The Dutch love rules. This is what many expats say. And it’s true. In Amsterdam we love rules. Amsterdam is a small, dense and liberal city. We have a right. To many things. We get annoyed when someone or something gets in our way. We are not afraid to speak our minds when that happens.
When complaining about those little things in Amsterdam, it’s really nice when the law is at your side. So we love making new laws! Here we are:
5 new rules in 2018, that make Amsterdam a better place
1. You can’t feed the ducks in Amsterdam
Ducks and birds are nice, in Amsterdam there are many and the Amsterdam people love to feed them. However, there is a big rat problem in Amsterdam. Amsterdam rats feed themselves on leftovers, and make their homes in the old sewer system. They can pop up in your kitchen cabinet and spread diseases. Rats in Amsterdam prosper because of the recent mild winters and because we feed the birds.
So, as of 2018, you can’t feed the ducks in Amsterdam! The rule only applies in certain areas and there will be a sign placed at these areas.
Amsterdam has already set up a campaign with a toolkit, banners and and educational kit to teach especially children in schools that feeding bread and french fries to pigeons, ducks and birds is not really a proper diet.
2. You can’t enter Amsterdam with an old car or motor cycle
Like any city, Amsterdam suffers from smog. Carbon emission from traffic fumes, especially from older cars, cause lung diseases and cancer and contribute to climate change. To cut down on air pollution in Amsterdam, from 2017 trucks and old vans are no longer allowed inside the city centre of Amsterdam (inside RingA10).
As of 2018, polluting cars cannot also not get a parking license. More good news: Amsterdam city also bans dirty taxis, touring cars and motor cycles older than 2010.
3. Yeah! Motor cycles and scooter off the bicycle lane!
This one was always difficult to explain to tourists and expats in Amsterdam: why do the motor cycles ride on the bike lane? And why don’t they wear helmets? Well, there are two types of motor cycles. Motor cycles that can go max. 45 km per hour cannot ride on the bike lane. And they must wear a helmet.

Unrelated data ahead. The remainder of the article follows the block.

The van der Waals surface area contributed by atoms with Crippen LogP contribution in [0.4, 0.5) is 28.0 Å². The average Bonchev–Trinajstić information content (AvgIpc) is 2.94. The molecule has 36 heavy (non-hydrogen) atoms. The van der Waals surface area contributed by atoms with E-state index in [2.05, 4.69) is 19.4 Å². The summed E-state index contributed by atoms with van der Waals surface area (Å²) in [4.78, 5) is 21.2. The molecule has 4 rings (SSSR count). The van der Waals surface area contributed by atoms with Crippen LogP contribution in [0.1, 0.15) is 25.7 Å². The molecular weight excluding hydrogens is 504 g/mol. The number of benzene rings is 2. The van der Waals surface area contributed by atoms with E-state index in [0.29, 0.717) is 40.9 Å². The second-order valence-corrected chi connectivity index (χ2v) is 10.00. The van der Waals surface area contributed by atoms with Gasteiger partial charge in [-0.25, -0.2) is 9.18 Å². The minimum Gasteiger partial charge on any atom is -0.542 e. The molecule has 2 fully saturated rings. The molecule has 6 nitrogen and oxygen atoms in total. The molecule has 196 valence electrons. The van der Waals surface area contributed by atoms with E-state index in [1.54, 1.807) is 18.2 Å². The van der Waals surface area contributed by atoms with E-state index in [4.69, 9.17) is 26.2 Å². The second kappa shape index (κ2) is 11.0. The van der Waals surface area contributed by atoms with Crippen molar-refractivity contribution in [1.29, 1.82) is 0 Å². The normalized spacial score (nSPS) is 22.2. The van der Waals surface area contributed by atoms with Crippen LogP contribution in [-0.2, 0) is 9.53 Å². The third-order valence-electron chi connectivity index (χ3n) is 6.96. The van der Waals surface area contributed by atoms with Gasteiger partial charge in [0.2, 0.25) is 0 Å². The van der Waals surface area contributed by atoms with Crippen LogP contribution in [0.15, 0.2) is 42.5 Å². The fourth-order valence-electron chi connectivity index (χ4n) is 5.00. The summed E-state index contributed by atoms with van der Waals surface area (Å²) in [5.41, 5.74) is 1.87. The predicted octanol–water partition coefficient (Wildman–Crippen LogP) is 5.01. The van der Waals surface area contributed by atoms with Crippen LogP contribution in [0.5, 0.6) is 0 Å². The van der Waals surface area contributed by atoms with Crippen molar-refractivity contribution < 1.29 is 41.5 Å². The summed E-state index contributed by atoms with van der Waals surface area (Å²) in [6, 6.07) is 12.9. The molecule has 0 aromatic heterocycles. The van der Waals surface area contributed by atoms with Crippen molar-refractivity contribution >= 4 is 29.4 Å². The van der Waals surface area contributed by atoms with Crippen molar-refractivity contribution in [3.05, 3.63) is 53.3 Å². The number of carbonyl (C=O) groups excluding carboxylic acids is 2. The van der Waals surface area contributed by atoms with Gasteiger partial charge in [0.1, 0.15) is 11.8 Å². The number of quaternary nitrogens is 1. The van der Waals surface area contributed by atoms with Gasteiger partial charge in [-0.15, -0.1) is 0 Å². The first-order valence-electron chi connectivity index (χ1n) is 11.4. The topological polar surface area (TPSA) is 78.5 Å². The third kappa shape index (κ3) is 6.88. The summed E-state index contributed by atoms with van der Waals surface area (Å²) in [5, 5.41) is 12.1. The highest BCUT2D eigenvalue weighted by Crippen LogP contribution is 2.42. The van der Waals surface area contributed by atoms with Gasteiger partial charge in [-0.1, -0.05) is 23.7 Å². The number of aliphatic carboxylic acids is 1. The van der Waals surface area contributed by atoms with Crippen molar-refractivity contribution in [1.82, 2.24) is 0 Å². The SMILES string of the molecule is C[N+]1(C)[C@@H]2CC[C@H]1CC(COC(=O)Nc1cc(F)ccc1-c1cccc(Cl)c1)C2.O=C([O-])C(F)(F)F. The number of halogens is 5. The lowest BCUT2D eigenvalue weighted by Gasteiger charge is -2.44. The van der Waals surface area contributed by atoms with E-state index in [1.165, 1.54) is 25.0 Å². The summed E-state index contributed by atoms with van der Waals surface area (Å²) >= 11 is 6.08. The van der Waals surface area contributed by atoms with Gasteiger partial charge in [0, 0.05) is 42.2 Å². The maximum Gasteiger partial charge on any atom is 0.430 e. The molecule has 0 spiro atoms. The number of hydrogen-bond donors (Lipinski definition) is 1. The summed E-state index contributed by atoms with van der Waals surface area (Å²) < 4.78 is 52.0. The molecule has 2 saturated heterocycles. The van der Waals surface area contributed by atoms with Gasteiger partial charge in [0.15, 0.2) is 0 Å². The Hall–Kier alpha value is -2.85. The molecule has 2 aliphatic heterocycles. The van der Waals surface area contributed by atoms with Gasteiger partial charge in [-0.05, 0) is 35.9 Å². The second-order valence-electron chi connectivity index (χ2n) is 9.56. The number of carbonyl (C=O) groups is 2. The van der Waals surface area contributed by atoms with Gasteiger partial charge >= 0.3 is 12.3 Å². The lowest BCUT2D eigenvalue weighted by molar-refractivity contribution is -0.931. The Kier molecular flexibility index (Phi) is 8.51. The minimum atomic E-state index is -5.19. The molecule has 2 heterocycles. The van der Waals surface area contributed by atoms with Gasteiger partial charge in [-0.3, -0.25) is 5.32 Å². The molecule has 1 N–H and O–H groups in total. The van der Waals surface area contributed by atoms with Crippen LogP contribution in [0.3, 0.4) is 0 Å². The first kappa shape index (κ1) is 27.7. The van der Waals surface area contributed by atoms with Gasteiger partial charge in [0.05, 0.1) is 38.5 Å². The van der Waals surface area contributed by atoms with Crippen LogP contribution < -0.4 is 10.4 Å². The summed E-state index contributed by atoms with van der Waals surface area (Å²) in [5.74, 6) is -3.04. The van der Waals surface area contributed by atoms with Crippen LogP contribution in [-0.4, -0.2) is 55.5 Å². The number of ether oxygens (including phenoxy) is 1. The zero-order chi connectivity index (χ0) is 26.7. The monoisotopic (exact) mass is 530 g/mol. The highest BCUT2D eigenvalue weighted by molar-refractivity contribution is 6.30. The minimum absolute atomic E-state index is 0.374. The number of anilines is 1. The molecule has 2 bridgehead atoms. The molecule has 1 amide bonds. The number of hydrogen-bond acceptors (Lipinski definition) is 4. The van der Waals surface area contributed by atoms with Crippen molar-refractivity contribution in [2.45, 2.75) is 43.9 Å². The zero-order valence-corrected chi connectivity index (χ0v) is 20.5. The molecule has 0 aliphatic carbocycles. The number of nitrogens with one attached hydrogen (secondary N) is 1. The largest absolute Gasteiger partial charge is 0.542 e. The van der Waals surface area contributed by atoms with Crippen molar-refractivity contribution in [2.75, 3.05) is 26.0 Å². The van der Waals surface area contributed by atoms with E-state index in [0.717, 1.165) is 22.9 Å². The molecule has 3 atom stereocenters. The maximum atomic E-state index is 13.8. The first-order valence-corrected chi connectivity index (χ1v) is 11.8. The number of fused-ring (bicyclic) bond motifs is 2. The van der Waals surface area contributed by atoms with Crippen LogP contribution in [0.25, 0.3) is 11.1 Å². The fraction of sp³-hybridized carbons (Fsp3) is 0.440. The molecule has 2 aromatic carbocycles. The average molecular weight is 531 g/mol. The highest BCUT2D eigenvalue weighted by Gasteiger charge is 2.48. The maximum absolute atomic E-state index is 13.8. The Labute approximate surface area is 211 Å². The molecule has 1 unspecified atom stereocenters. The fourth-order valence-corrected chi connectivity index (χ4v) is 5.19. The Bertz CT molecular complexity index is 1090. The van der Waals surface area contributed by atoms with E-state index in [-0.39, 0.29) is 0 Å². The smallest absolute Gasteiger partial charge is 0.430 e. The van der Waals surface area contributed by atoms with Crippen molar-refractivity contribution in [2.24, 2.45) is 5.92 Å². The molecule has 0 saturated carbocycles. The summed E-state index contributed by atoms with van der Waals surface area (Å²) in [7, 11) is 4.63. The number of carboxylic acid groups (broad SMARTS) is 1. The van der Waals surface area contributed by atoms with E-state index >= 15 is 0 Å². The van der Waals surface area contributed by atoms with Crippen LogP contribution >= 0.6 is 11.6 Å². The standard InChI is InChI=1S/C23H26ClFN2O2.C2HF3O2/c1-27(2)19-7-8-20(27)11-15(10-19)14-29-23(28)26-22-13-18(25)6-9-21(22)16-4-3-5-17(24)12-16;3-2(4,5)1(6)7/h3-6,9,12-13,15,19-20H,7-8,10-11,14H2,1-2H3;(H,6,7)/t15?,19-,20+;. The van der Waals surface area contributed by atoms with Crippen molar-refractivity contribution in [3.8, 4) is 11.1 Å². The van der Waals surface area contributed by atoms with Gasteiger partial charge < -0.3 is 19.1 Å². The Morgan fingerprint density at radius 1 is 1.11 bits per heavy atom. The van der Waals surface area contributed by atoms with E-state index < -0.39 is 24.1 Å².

Motor cycles and scooters that can go max. 25 km per hour must always drive on the bike lane. This is for safety reasons. A helmet is not necessary. (You can notice the difference between the 2 motor cycle because the 45 km/h cycle must have a yellow license plate.)
80% of motor cycles go faster than 25km/h
In Amsterdam, the slow motor cycle is hugely popular. And they don’t abide the 25 km/h rule. Of the 30.000 slower motor bikes in Amsterdam, 80% goes faster than 25 km per hour. You can image the huge nuisance that causes with normal bikers on the bike lane.
It’s taken years of protesting and gathering signatures of Amsterdam’s greener political parties, but it’s finally happened: from 2018, the Dutch national government allows cities to override the bike lane rule for slow motor bikes.
Amsterdam has already announced it will direct slow motor cycles and scooters to the normal road. That means they will also have to start wearing helmets. In 2018, bikers in Amsterdam take their bike lane back!
4. Indoor bike parking free first 24 hours
More good news for bikers in Amsterdam! In many Amsterdam indoor bike parkings, you can park your bike for free the first 24 hours. If you need to park more than a day, it costs 1,25. All bike parkings in Amsterdam are owned by the city of Amsterdam or public transport companies. They are working towards a communal policy for bike parking.
Biking in Amsterdam is getting more and popular and parking your bike, especially at a station is getting more and more problematic. The parking garages for bikes that will be free on January 1, 2018 are: Pathé de Munt, Paradiso, Zuidplein, Station RAI en Vijzelstraat.
5. Yes, I want advertising in my mailbox!
What do the Ja – Nee stickers on the doors in Amsterdam mean? They tell the mailman and -woman whether you want to receive unsolicited mail in your mail.
There used to be 2 options:
Yes/No for unaddressed mail (‘ongeadresseerd reclamedrukwerk) and Yes/No for unaddressed newspapers (Huis aan huis bladen).
As of 2018, the system will change and a new sticker is introduced. If you have no sticker at all, you are supposed to not receive anything.
If you want to receive something you place the sticker that says what you want. The stickers are to fight the spreading of printed advertising. Thank goodness for this new system because it solves a really big issue. Or something.